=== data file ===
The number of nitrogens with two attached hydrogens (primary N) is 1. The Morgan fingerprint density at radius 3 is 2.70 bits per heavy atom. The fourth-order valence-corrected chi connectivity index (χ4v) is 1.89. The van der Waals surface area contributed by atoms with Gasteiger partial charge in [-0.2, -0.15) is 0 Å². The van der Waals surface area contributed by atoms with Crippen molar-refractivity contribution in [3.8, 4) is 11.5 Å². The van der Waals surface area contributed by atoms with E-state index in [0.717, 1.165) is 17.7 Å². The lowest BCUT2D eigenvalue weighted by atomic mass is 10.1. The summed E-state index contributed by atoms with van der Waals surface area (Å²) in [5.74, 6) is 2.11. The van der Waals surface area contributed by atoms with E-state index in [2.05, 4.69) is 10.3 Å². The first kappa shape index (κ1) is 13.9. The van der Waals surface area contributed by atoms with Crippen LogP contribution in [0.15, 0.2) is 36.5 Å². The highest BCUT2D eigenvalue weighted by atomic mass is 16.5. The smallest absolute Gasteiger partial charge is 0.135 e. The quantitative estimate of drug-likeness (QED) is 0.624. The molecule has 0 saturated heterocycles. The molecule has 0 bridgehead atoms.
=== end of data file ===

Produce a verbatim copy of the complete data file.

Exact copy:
The number of nitrogens with two attached hydrogens (primary N) is 1. The Morgan fingerprint density at radius 3 is 2.70 bits per heavy atom. The fourth-order valence-corrected chi connectivity index (χ4v) is 1.89. The van der Waals surface area contributed by atoms with Gasteiger partial charge in [-0.2, -0.15) is 0 Å². The van der Waals surface area contributed by atoms with Crippen molar-refractivity contribution in [3.8, 4) is 11.5 Å². The van der Waals surface area contributed by atoms with E-state index in [0.717, 1.165) is 17.7 Å². The lowest BCUT2D eigenvalue weighted by atomic mass is 10.1. The summed E-state index contributed by atoms with van der Waals surface area (Å²) in [5.74, 6) is 2.11. The van der Waals surface area contributed by atoms with E-state index in [2.05, 4.69) is 10.3 Å². The first kappa shape index (κ1) is 13.9. The van der Waals surface area contributed by atoms with Crippen LogP contribution in [0.15, 0.2) is 36.5 Å². The highest BCUT2D eigenvalue weighted by atomic mass is 16.5. The smallest absolute Gasteiger partial charge is 0.135 e. The quantitative estimate of drug-likeness (QED) is 0.624. The molecule has 0 saturated heterocycles. The molecule has 0 bridgehead atoms.